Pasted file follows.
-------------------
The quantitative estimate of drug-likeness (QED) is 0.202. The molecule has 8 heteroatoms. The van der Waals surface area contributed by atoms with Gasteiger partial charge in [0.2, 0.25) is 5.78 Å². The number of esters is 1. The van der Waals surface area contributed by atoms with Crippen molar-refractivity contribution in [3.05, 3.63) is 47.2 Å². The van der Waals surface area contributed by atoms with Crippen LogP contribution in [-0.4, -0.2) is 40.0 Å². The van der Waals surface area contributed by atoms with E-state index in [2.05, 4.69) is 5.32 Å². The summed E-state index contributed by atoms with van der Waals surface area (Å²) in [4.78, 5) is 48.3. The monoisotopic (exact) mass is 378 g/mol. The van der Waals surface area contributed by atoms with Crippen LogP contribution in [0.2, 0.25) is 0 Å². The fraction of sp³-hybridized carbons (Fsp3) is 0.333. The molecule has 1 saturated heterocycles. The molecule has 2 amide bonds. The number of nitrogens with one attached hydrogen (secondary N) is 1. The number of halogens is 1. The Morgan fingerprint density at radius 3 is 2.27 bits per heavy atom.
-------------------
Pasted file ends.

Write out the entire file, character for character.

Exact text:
The quantitative estimate of drug-likeness (QED) is 0.202. The molecule has 8 heteroatoms. The van der Waals surface area contributed by atoms with Gasteiger partial charge in [0.2, 0.25) is 5.78 Å². The number of esters is 1. The van der Waals surface area contributed by atoms with Crippen molar-refractivity contribution in [3.05, 3.63) is 47.2 Å². The van der Waals surface area contributed by atoms with Crippen LogP contribution in [-0.4, -0.2) is 40.0 Å². The van der Waals surface area contributed by atoms with E-state index in [2.05, 4.69) is 5.32 Å². The summed E-state index contributed by atoms with van der Waals surface area (Å²) in [4.78, 5) is 48.3. The monoisotopic (exact) mass is 378 g/mol. The van der Waals surface area contributed by atoms with Crippen LogP contribution in [0.2, 0.25) is 0 Å². The fraction of sp³-hybridized carbons (Fsp3) is 0.333. The molecule has 1 saturated heterocycles. The molecule has 2 amide bonds. The number of nitrogens with one attached hydrogen (secondary N) is 1. The number of halogens is 1. The Morgan fingerprint density at radius 3 is 2.27 bits per heavy atom.